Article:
Template:PH wikidata, officially the Template:PH wikidata (Template:Lang-ilo; Template:Lang-ibg; Template:Lang-tl), is a Template:PH wikidata [[Cities of the Philippines#Legal classification|Template:PH wikidata]] in the province of Template:PH wikidata, Template:PH wikidata. According to the Template:PH wikidata, it has a population of Template:PH wikidata people.Template:PH census
A small town is founded in 1852 along the Cagayan River and in 2001, converted to a component city. During the Spanish regime, the city is a part of the Tobacco industry. Cauayan is a fast-growing rural industrial center and bordered by 7 neighboring towns which makes it as an important economic center of the province. In the recent years, there is an increase in economic activities.
Cauayan have its name from the word Kawayan meaning bamboo or bulo in the Ilocano language, the early settlers of the place. How it got its name is vaguely told by the natives. In the tale, early Spaniards reached the place found abundant bamboo trees along creeks that circled the town site of Bulod, Sipat, Bungkol, and Marabulig creeks where few families lived. It was also a common to see crocodiles basking under the cluster of bamboo along the creeks in the early morning sun.
Another version of how the town was named is this way: One day the miraculous image of the Blessed Virgin Mary disappeared. For many weeks, a tireless search was undertaken but it was nowhere to be found. Then one day in October the image was found among the bamboo groves. Not a single sign of mishandling or scratch was detected on the image.
Cauayan used to be a big municipality in terms of land area. With the creation of the neighboring municipalities of Luna (Antatet) Cabatuan, Reina Mercedes (Callering), Aurora and San Mateo, however, the land area was reduced to about 336.40 square kilometers.
The original inhabitants (as recorded by the Dominican vicar of Ilagan, Father dela Torre, who explored the area in 1736) were Gaddang. Cauayan town was once a part of the province of Cagayan. When Nueva Vizcaya was created as a province in 1839, Cauayan was transferred to it. On May 1, 1856, the province of Isabela was created by a Royal Decree, Cauayan was again administratively transferred, this time to Isabela. Founded in 1740, Cauayan antedates the establishment of Isabela by 116 years. The town site was first located in a place called Calanusian along the Cagayan River. After a series of disastrous floods, the town site was moved to its present location.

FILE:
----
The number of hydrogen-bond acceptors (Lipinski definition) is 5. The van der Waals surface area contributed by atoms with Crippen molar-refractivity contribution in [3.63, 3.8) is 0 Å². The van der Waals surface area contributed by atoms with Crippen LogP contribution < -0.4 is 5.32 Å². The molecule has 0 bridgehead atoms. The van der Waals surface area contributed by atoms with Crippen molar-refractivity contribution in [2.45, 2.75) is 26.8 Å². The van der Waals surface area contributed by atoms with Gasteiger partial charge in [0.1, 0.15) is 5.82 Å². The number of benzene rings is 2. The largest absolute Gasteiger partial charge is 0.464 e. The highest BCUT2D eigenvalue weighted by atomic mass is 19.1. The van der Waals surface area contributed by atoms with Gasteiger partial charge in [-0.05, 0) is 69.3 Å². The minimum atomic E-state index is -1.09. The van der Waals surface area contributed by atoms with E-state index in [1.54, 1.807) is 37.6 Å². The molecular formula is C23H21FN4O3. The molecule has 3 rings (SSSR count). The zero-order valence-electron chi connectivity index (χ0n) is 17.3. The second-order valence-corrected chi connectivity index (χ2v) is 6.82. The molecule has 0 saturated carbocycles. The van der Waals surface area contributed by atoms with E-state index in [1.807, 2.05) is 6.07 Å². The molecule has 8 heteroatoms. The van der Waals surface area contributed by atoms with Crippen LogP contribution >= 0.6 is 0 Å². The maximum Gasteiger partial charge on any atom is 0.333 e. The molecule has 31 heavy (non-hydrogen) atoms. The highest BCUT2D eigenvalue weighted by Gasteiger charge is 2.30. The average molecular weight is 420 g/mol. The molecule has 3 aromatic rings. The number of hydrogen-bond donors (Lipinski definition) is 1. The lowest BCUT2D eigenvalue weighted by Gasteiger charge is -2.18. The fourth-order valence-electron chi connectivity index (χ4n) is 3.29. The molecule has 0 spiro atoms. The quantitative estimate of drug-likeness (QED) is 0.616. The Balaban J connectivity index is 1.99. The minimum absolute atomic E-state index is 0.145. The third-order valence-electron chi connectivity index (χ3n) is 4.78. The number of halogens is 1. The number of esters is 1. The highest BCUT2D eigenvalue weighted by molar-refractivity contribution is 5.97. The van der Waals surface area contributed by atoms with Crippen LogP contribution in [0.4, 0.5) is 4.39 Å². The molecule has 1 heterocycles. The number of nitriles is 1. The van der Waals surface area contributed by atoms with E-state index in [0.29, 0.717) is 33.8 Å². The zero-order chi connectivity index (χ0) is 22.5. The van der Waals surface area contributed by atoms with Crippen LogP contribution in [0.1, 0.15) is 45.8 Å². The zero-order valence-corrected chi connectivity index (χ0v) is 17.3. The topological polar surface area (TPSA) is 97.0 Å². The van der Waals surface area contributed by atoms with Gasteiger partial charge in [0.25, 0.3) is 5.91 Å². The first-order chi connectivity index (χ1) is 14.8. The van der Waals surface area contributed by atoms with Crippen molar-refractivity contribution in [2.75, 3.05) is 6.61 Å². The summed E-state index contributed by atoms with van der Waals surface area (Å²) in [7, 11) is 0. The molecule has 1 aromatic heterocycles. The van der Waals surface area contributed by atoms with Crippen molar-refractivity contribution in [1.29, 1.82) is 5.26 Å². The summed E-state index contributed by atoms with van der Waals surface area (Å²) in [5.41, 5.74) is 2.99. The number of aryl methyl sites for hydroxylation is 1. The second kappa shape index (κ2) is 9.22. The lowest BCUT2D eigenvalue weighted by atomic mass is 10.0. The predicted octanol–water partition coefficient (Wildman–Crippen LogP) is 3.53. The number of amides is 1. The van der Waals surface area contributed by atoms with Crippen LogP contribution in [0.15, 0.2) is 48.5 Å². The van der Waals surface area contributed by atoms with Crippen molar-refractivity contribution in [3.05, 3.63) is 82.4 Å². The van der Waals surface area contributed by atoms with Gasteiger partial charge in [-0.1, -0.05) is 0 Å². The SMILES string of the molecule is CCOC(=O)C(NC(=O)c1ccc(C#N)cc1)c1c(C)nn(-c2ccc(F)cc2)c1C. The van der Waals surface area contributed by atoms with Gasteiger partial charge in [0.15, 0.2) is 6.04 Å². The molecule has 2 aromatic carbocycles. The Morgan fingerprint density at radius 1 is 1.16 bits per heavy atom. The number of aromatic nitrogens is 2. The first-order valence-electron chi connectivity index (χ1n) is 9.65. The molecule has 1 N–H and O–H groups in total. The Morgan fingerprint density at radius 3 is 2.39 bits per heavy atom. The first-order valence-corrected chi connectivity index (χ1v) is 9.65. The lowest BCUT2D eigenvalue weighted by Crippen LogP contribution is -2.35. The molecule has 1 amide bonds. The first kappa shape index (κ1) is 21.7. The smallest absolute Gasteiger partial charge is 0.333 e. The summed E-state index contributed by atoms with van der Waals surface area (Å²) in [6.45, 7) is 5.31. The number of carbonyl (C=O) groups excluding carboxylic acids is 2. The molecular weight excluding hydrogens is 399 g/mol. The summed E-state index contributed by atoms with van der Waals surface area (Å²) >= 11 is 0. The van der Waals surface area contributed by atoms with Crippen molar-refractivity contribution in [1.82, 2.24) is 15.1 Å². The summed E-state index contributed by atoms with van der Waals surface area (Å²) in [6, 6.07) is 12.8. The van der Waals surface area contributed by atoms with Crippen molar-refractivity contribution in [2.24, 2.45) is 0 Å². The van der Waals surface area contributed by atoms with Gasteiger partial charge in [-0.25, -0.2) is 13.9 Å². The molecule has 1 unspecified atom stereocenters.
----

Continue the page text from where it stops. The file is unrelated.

Conversion into a City
On February 28, 2001, Republic Act 9017 was signed by President Gloria Macapagal Arroyo, converting Cauayan into a component city. It was ratified on March 30 of that year, after the voters voted in favor of cityhood. As of 2019, Cauayan is the only settlement in Isabela (and the second in the country after San Isidro, Bohol) to be covered by one district surrounded by another. In this case, Cauayan is part of the 6th district while being surrounded by towns in the 2nd (Reina Mercedes, Naguilian, Benito Soliven and San Mariano), 3rd (Angadanan, Alicia, San Mateo and Cabatuan) and 5th (Luna) districts.
Cauayan City is centrally located in the province and in the entire stretch out of Cagayan Valley. It is about 375 kilometers northeast Manila; 34.5 kilometers south of Ilagan, the capital city of Isabela; about 48 kilometers north Santiago City; and roughly 117 kilometers away from Tuguegarao City in Cagayan Province.
Cauayan is a third class city in the province of Isabela. Cauayan City has been selected to host the Proposed Isabela Special Economic Zone and the Regional Agro-Industrial Growth Center. There are over 2,422 commercial establishments that include distributors, wholesalers and retailers.
Cauayan city is a surplus producer of rice and corn. A total of 24,004 hectares or 69.9% hectares is utilized for palay (rice) production and corn production. Average yield per hectare per cropping is 4.5 MT for rice and corn. Other products include livestock and poultry, fruits and vegetables, and fishery products such as hito (cat fish) and tilapia. The National Irrigation Administration has an office in the city.
Banking and finance